Heat a large nonstick saute or griddle pan to medium (about 350 degrees). Melt enough butter to spread a thin even film over the surface of the pan. Ladle about ¼ cup of batter per pancake into the pan and let it spread into a round. Let the pancake cook about 30 seconds.

Place 4 or 5 pieces of sliced banana onto the pancake and let cook until bubbles break the surface. Gently flip and cook about 1 minute (or until golden brown) on the other side. Serve with warm maple syrup.

(Courtesy: Yankee Magazine)
___________________________________________________________
annie coppsAnnie B. Copps is a senior editor at Yankee Magazine. Annie oversees the magazine's food coverage, both as an editor and as a contributor of feature stories and columns.

Irish Soda Bread By Annie Copps

Monday, March 14, 2011
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sliced irish soda bread

Any leprechaun of note will tell you that the key to good soda bread is not to get yourself or the dough overworked in the process. Kind of like a giant biscuit, soda bread is easy and quick to make, but if not made properly it can be dry and tough, or undercooked in the middle. The line between a pleasant pastry fit for a smear of butter and jam and a leaden block of cooked flour fit for the garbage bin, can be a fine one.

Like any dough or batter, gluten, the protein in flour (activated by water) gives baked goods their structure. In the case of traditional bread, the gluten needs to be worked into long strands, via kneading, so that hot air can get in between those strands and puff it up. In the case of cakes, muffins, and “quick” breads it is important to mix the ingredients together, just until they are combined and holding together so things don’t get too tough inside.

Traditional Irish soda bread is made from only four ingredients: flour, baking soda, salt, and milk, for this recipe I added some baking powder, to really keep things light. Whisk together some flour, sugar, baking powder and baking soda. Add in melted butter, caraway seeds, and some golden raisins. In a separate bowl combine some buttermilk and egg and combined JUST until incorporated—remember, don’t overwork things. Form into a round and make an “X” on top. Bake and you’ve got yourself a pot of gold waiting to come out of the oven.

Yield: One loaf
Total time: 1 hour 15 minutes; active time: 30 minutes

Ingredients
3 cups all-purpose flour
1/4 cup sugar
1 teaspoon baking soda
1 tablespoon baking powder
½ teaspoon salt
4 tablespoons unsalted butter (1/2 stick), melted
2 tablespoons caraway seeds, optional
1 cup golden raisins
1 cup buttermilk
1 egg

Directions
Heat oven to 350 degrees.

In a standing mixer with a paddle attachment, bowl, combine flour, sugar, baking powder, soda, and salt. Add butter, caraway (if using) and raisins; combine just until incorporated.

In a small bowl, whisk together buttermilk and egg; add to dough and mix just until incorporated. Turn dough onto a lightly floured work surface and fold it over onto itself 2 or 3 times, shaping it into a round, 8-inch loaf. Transfer loaf to a parchment or silpat lined baking sheet. Score an “X” on the top of the dough. Bake 45 minutes until well-browned and a toothpick plunged into the center emerges clean.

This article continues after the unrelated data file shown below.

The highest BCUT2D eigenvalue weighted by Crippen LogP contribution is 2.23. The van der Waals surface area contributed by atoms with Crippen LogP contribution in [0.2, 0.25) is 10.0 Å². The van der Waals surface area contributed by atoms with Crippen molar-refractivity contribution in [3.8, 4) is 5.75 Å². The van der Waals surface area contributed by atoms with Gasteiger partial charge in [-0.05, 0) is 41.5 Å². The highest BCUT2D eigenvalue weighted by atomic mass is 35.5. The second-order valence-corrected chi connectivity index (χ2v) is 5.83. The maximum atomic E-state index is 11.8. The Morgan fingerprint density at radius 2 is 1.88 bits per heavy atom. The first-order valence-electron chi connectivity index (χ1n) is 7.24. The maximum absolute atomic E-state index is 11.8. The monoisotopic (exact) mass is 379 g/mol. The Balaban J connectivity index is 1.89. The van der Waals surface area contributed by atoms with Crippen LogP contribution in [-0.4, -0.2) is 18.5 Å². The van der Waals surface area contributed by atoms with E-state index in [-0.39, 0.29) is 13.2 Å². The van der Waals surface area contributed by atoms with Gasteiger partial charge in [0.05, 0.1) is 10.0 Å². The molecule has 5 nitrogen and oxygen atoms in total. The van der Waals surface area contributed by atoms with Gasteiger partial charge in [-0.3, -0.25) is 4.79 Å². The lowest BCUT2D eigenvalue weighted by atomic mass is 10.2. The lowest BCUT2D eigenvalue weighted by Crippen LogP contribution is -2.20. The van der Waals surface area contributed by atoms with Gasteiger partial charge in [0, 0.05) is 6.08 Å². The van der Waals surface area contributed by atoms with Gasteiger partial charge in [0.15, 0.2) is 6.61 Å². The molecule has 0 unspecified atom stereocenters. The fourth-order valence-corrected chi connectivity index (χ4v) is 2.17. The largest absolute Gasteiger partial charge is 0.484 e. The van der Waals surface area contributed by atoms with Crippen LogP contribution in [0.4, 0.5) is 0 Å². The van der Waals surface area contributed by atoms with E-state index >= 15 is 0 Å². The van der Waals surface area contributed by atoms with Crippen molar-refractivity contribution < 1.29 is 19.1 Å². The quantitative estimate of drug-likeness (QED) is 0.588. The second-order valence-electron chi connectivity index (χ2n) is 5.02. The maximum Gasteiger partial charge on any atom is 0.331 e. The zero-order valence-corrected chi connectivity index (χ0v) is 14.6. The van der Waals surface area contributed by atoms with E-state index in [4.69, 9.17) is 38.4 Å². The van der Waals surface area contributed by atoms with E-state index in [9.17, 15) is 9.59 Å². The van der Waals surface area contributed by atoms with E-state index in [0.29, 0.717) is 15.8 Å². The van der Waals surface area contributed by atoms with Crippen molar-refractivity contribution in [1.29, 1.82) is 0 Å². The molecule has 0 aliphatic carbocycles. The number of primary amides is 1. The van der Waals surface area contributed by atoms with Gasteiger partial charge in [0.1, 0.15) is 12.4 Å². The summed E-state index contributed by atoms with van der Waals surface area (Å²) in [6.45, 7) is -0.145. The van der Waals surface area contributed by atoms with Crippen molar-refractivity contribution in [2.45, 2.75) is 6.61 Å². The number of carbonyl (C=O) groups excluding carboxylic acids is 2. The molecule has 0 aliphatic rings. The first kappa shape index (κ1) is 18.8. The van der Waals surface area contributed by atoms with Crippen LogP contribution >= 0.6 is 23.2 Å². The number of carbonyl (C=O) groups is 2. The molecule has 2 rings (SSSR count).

Remove to a wire rack to cool completely before slicing. Serve with butter and your favorite jam or preserves.

Baking Soda and Baking Powder
Both baking soda and baking powder are variations on sodium bicarbonate which produces carbon dioxide, which gives baked goods a bit of rise.

Baking Soda
Baking soda is pure sodium bicarbonate. And is a quick to cause bubbles when combined with moisture, especially when heated.

Baking Powder
Baking powder contains sodium bicarbonate, as well as cream of tartar (an acidic) and cornstarch (which keeps things dry). Baking powder has a bit more staying power without as much acidity.

(Courtesy: Yankee Magazine)

___________________________________________________________
annie coppsAnnie B. Copps is a senior editor at Yankee Magazine. Annie oversees the magazine's food coverage, both as an editor and as a contributor of feature stories and columns.

Homemade Granola
By Annie Copps

Friday, August 6, 2010
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Monday through Friday, I eat breakfast on the go—usually a cup of coffee and a bowl of yogurt with granola. Store bought granola can have some hidden ingredients, too much salt, and sugar as well as extra calories that may not be the best way for you to start the day.

Preparation Time: 20 minutes
Start to Finish Time: 1.5 hours
Yield: about 5 cups

Ingredients
3 cups rolled oats
1 cup whole almonds
3/4 cup shredded coconut
1/3 cup plus 2 tablespoons dark brown sugar
1/3 cup plus 2 tablespoons maple syrup
1/4 cup vegetable oil
3/4 teaspoon kosher or sea salt
1 cup raisins or chopped dried cherries

Directions
Heat oven to 250.° In a large bowl, combine all ingredients except raisins (or cherries); make sure oats, almonds, and coconut are well coated with sugar, syrup, and oil. Spread out on one large baking sheet (or two small sheets). Bake 1 hour, stirring every 15 minutes for even browning.

Remove the sheet from the oven and let cool on wire racks. Scoop or pour granola into a large bowl, add raisins or cherries, and mix well. Store in well-sealed containers at room temperature up to two weeks.

(Courtesy: Yankee Magazine)
___________________________________________________________
annie coppsAnnie B. Copps is a senior editor at Yankee Magazine. Annie oversees the magazine's food coverage, both as an editor and as a contributor of feature stories and columns.

About the Authors
Susie Middleton Susie Middleton
Susie Middleton is editor at large for Fine Cooking magazine and the author of veggie cookbooks Fast, Fresh & Green and The Fresh & Green Table.

Follow her on Twitter at @sixburnersue